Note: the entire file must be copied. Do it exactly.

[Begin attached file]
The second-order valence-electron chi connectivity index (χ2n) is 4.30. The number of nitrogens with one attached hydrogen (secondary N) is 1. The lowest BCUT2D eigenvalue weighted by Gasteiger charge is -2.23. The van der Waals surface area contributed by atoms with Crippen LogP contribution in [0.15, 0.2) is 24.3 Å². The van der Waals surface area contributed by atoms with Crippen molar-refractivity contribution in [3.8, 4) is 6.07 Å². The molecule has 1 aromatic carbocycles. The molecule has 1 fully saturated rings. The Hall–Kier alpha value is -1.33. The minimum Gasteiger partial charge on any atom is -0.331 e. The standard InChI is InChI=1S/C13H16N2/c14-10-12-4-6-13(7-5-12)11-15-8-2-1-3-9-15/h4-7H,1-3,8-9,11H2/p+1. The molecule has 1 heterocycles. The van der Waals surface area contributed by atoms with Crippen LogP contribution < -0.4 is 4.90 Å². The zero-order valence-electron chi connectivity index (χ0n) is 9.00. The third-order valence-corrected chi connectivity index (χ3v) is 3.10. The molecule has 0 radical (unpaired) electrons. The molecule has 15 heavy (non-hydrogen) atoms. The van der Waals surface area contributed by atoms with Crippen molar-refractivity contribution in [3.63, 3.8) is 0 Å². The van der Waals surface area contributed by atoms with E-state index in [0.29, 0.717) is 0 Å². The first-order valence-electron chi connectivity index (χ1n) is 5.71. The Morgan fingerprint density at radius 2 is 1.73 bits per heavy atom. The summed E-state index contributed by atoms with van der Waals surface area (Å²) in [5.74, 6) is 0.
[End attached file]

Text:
The second-order valence-electron chi connectivity index (χ2n) is 4.30. The number of nitrogens with one attached hydrogen (secondary N) is 1. The lowest BCUT2D eigenvalue weighted by Gasteiger charge is -2.23. The van der Waals surface area contributed by atoms with Crippen LogP contribution in [0.15, 0.2) is 24.3 Å². The van der Waals surface area contributed by atoms with Crippen molar-refractivity contribution in [3.8, 4) is 6.07 Å². The molecule has 1 aromatic carbocycles. The molecule has 1 fully saturated rings. The Hall–Kier alpha value is -1.33. The minimum Gasteiger partial charge on any atom is -0.331 e. The standard InChI is InChI=1S/C13H16N2/c14-10-12-4-6-13(7-5-12)11-15-8-2-1-3-9-15/h4-7H,1-3,8-9,11H2/p+1. The molecule has 1 heterocycles. The van der Waals surface area contributed by atoms with Crippen LogP contribution < -0.4 is 4.90 Å². The zero-order valence-electron chi connectivity index (χ0n) is 9.00. The third-order valence-corrected chi connectivity index (χ3v) is 3.10. The molecule has 0 radical (unpaired) electrons. The molecule has 15 heavy (non-hydrogen) atoms. The van der Waals surface area contributed by atoms with Crippen molar-refractivity contribution in [3.63, 3.8) is 0 Å². The van der Waals surface area contributed by atoms with E-state index in [0.29, 0.717) is 0 Å². The first-order valence-electron chi connectivity index (χ1n) is 5.71. The Morgan fingerprint density at radius 2 is 1.73 bits per heavy atom. The summed E-state index contributed by atoms with van der Waals surface area (Å²) in [5.74, 6) is 0.